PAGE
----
Tom: I created the role of “Lab Director of the Planet” because we don’t have much time remaining on several key global level environmental issues that will cause irreversible damage within our lifetimes. It’s a role that structures the work I had been doing around finding the most advanced science and engineering work in the world and directing these innovations toward large-scale environmental restoration. Within the next year or so, I’d like to define the role at the level that we can recruit and train hundreds of Lab Directors for the Planet since we have a huge amount of work to get done!
Vishen: What do you think Humanity needs to stand up for?
Tom: Humanity is largely pretty amazing already. We allow moneyed interests and media to reduce our capacity for compassion by putting us against each other. We align behind these concepts and make conceptual enemies when most of us get along with other humans and animals pretty easily. I think we need to understand the degree to which our concepts and labels ask us to rescind our basic ability for human connection and be open to taking action and listening instead of being numbered by our perceived problems and divisions.
Vishen: Just how serious are the current threats to our environment?
What Tom shared was shocking. One of his current projects is to bring together the world’s top scientists to help save the ocean’s coral reef, which is dying at an astonishing rate due to the rise of ocean temperatures. If left unchecked, according to Tom, by 2080, there’ll literally be no coral reefs left in the ocean.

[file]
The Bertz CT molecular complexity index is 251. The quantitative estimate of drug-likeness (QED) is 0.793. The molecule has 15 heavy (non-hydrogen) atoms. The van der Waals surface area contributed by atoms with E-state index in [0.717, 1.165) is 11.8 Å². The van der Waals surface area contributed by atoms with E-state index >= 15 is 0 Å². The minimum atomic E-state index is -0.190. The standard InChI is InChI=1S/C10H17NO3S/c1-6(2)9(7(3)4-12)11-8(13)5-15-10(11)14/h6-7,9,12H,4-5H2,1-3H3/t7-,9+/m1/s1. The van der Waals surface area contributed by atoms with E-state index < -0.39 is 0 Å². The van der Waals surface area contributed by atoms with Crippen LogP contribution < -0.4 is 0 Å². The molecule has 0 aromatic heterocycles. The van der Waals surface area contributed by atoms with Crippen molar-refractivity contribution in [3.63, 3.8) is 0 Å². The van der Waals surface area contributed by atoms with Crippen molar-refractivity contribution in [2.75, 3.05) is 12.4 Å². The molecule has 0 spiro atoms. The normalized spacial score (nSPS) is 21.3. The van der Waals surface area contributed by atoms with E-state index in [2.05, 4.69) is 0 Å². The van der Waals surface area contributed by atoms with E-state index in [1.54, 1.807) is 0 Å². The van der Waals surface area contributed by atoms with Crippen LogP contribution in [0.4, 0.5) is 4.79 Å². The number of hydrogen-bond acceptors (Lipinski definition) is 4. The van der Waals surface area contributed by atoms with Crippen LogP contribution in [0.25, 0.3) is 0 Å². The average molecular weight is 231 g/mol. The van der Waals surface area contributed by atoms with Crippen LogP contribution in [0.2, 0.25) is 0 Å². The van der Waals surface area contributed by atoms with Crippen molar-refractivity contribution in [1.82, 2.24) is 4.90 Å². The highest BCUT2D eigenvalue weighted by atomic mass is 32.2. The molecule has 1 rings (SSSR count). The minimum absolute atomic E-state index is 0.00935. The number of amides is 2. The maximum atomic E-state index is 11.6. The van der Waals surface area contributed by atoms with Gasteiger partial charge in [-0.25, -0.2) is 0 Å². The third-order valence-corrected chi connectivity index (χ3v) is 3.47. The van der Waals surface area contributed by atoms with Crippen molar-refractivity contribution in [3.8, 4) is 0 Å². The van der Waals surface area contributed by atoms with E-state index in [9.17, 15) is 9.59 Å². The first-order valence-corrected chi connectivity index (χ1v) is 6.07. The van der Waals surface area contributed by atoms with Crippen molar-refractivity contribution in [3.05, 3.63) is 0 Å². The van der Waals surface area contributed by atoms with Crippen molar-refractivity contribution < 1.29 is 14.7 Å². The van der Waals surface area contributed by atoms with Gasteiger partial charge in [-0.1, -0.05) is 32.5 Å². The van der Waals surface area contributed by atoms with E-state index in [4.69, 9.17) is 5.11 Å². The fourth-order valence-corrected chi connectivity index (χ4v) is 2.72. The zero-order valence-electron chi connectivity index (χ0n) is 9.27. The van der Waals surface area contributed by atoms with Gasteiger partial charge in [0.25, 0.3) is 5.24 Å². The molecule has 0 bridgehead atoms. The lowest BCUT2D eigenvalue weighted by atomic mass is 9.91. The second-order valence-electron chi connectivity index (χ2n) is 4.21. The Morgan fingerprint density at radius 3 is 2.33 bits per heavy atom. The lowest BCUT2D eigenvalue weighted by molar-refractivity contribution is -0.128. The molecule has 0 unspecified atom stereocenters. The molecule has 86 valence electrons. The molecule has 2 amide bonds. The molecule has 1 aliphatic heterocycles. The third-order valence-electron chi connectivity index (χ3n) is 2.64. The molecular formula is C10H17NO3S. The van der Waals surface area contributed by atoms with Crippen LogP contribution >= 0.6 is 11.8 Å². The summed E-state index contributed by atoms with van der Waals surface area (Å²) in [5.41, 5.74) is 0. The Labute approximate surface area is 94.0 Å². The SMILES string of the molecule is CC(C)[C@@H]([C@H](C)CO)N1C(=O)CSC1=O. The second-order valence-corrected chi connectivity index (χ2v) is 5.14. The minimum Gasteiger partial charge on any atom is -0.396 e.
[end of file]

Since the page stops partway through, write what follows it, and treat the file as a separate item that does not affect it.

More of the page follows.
Vishen: What will be the impact of this?
Tom: Well, just consider that 25% of the fish in the ocean live in and around these coral reefs. And that’s not considering the other fish and organisms that rely and interact on these coral-dwelling fish. So the loss in biodiversity will be much, much higher. Losing all the coral reefs in the ocean will be the equivalent of losing the Amazon rain forest.
But the impact of global warming stretches further than just the fish in the ocean.
Global warming may create a bigger refugee crisis than what we’re seeing today
Most people don’t realize this, but over 100 million people live by the rivers. And for many of them, their livelihood depends on these rivers.
You think the refugee crisis is bad now? What people don’t realize is that globally, hundreds of millions of people live by rivers that are fed by glaciers. What happens when these glaciers disappear due to global warming? The result would be a new refugee crisis as hundreds of millions of people have to leave their homes and become climate change refugees.
Vishen: What can the Mindvalley Community do to support your work?
Tom: I’m working on a project to plant a billion trees a year using drones. It’s a powerful idea that can use support. Watch the video explaining the idea.
Would You Like Tok Support Tom And This Project To Plant A Billion Trees?
Tom says, “folks that want to support the project can tweet me at @thegoodtomchi — we are looking for funding to complete the round and pilot projects.”